Marigolds otherwise known as Tagetes comprises of 56 classes of the genus of the yearly and perennial, typically herbaceous plants belonging to the sunflower ancestors ( Asteraceae or Compositae). This variety is an inhabitant of South America and North America, although you can see certain varieties in many parts of the world. A particular variety, T. Minuta, they say, is a poisonous encroachment in certain locations. The frequently used name in English language, “marigold”, derives from “Mary’s gold”, a name initially for a plant belonging to Europe, called Calendula officinalis. History records that it was the Aztecs that first used the marigold and attributed several therapeutic, sacred and supernatural powers to it.
The heights of the Tagetes variety differ in size from 0.1 to 2.2 m, and you find pinnate green leaves in most of the varieties. The naturally occurring flowers blossom in orange, white, and golden, highlighted with maroon color. The heads are flower-patterned typically (1-) to 4-6 cm diameter, usually occurring in disc florets and ray florets. In spite of the perennial variety becoming more trendy, horticulturalists prefer to plant Tagetes as yearly flowering plants.
How to Cultivate Domestically
Photo by: Joydeep
Preparation for Planting
Till the soil to a depth of 6 inches, loosen and expose it to air. Get rid of the debris and stones and add granular fertilizer. A 5-10-5 is best. Place each marigold plant in a hole to the size of its root ball, gently pack soil over the roots for prop up and after that, properly water each plant.
- The Marigolds require sufficient sunlight.
- Even though marigold grows in most types of soils, it flourishes best in properly drained and reasonably fertile soil.
- Once you find the soil warm, sow the seeds straight away in the garden. If not, sow them indoors in 4 to 6 weeks prior to the end of a spring – frost date.
- The seeds germinate faster, but if you need them indoors, take care of wetting them.
- When the marigold is 2 inches tall, remove the seedlings. Either transplant them in your garden or plant them in flat loose soil.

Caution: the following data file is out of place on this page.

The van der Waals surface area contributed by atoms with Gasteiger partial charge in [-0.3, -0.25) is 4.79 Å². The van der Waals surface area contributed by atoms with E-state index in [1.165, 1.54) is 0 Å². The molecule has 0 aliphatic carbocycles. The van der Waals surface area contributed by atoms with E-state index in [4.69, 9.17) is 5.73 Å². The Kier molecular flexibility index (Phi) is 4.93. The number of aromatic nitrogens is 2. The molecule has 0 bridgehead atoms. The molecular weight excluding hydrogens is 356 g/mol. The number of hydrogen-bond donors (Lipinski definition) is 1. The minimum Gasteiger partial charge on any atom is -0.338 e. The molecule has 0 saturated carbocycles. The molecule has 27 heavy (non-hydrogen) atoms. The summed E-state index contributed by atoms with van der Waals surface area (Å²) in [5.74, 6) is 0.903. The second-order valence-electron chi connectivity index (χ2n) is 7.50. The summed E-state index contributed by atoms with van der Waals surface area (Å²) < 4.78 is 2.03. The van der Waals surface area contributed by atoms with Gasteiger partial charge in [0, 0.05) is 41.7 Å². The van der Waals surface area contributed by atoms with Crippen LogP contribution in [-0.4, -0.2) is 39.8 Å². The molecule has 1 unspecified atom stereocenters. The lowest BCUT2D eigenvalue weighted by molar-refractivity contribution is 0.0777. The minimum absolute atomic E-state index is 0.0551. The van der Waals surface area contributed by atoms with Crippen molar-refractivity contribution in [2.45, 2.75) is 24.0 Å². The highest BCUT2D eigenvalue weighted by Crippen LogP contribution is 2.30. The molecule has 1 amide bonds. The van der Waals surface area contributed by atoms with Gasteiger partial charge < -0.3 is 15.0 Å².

Placement and Watering
The size of the marigold dictates where to place them. These plants are 6 inches to 3 feet in full grown size. In case you require the same size the following year, never collect seeds of a hybrid type, because they do not breed right.
When in the garden, water the plants only if the dry weather persists for two weeks in a row. If you have planted them in containers, water regularly because containers dry out fast.
The flowering period depends upon the time when you trimmed the tops. Take care not to accidently prune off some blooming flower buds. The development time of a flower is when the plant is nearing maturity height. You can shear the marigolds normally when they reach 30 % of the height in the middle of the summer season when it stops blossoming and the plants appear to be lean.
Well-drained and wet soil is essential to grow marigold flowers. Soil that does not drain well is augmented by adding into it coarse organic materials like wooden chips. You can augment the deficiency in nutrients of the soil by supplementing a teaspoon full of grainy, time-release fertilizer to the base of the marigolds. When the climate is dry and hot, you would do well regularly to water by hand is necessary. In order to protect the flowers and leaves from getting soggy and water saturated, water only the base of the marigold.
As Cut Flowers
The Marigolds serve as excellent cut flowers in the dry arrangement form or as fresh cut flower decorations. When you require fresh bouquets of marigold, cut freshly bloomed flowers at day break and set them, without delay in a vase containing warm water. Afterwards, remove the spoilt stem with leaves that contaminate the water, replace the vase with fresh water and arrange the flowers.
Having discovered a fondness for insects while pursuing her degree in Biology, Randi Jones was quite bugged to know that people usually dismissed these little creatures as “creepy-crawlies”.